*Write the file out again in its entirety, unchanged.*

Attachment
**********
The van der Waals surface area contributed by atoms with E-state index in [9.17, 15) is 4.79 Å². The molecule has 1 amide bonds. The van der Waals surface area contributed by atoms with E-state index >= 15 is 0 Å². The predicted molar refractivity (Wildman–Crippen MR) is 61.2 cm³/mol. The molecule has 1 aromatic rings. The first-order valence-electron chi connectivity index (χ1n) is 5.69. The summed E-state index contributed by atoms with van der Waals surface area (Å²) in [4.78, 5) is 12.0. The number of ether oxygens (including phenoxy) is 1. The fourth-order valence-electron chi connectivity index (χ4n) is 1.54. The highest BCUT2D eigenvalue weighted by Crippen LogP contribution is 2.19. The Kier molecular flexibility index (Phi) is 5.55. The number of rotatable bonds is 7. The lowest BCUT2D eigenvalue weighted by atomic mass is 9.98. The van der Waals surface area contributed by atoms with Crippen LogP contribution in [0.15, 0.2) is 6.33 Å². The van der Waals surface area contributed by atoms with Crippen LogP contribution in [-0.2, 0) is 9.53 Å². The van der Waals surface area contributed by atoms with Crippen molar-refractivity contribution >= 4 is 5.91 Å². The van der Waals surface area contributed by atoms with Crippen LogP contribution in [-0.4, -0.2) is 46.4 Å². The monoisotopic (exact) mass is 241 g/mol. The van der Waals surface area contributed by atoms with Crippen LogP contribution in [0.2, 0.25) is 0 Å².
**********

The van der Waals surface area contributed by atoms with E-state index in [9.17, 15) is 4.79 Å². The molecule has 1 amide bonds. The van der Waals surface area contributed by atoms with E-state index >= 15 is 0 Å². The predicted molar refractivity (Wildman–Crippen MR) is 61.2 cm³/mol. The molecule has 1 aromatic rings. The first-order valence-electron chi connectivity index (χ1n) is 5.69. The summed E-state index contributed by atoms with van der Waals surface area (Å²) in [4.78, 5) is 12.0. The number of ether oxygens (including phenoxy) is 1. The fourth-order valence-electron chi connectivity index (χ4n) is 1.54. The highest BCUT2D eigenvalue weighted by Crippen LogP contribution is 2.19. The Kier molecular flexibility index (Phi) is 5.55. The number of rotatable bonds is 7. The lowest BCUT2D eigenvalue weighted by atomic mass is 9.98. The van der Waals surface area contributed by atoms with Crippen LogP contribution in [0.15, 0.2) is 6.33 Å². The van der Waals surface area contributed by atoms with Crippen LogP contribution in [-0.2, 0) is 9.53 Å². The van der Waals surface area contributed by atoms with Crippen molar-refractivity contribution >= 4 is 5.91 Å². The van der Waals surface area contributed by atoms with Crippen LogP contribution in [-0.4, -0.2) is 46.4 Å². The monoisotopic (exact) mass is 241 g/mol. The van der Waals surface area contributed by atoms with Crippen LogP contribution in [0.2, 0.25) is 0 Å².